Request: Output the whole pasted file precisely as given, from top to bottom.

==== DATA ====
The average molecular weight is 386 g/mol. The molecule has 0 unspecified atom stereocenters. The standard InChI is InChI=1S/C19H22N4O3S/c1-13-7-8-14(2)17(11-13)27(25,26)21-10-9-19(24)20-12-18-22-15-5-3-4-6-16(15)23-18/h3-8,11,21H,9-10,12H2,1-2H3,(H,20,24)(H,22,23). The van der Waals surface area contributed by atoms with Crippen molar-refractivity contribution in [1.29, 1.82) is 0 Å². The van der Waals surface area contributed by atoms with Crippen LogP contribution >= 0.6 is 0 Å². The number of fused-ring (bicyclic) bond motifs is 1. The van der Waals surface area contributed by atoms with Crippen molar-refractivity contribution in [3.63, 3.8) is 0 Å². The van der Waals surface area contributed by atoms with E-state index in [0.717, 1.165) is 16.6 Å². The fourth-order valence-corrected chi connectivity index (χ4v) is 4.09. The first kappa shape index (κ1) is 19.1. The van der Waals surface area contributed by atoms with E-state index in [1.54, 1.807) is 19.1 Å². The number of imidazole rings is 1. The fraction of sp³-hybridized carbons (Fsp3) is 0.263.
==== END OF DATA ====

The average molecular weight is 386 g/mol. The molecule has 0 unspecified atom stereocenters. The standard InChI is InChI=1S/C19H22N4O3S/c1-13-7-8-14(2)17(11-13)27(25,26)21-10-9-19(24)20-12-18-22-15-5-3-4-6-16(15)23-18/h3-8,11,21H,9-10,12H2,1-2H3,(H,20,24)(H,22,23). The van der Waals surface area contributed by atoms with Crippen molar-refractivity contribution in [1.29, 1.82) is 0 Å². The van der Waals surface area contributed by atoms with Crippen LogP contribution >= 0.6 is 0 Å². The number of fused-ring (bicyclic) bond motifs is 1. The van der Waals surface area contributed by atoms with Crippen molar-refractivity contribution in [3.63, 3.8) is 0 Å². The van der Waals surface area contributed by atoms with E-state index in [0.717, 1.165) is 16.6 Å². The fourth-order valence-corrected chi connectivity index (χ4v) is 4.09. The first kappa shape index (κ1) is 19.1. The van der Waals surface area contributed by atoms with E-state index in [1.54, 1.807) is 19.1 Å². The number of imidazole rings is 1. The fraction of sp³-hybridized carbons (Fsp3) is 0.263.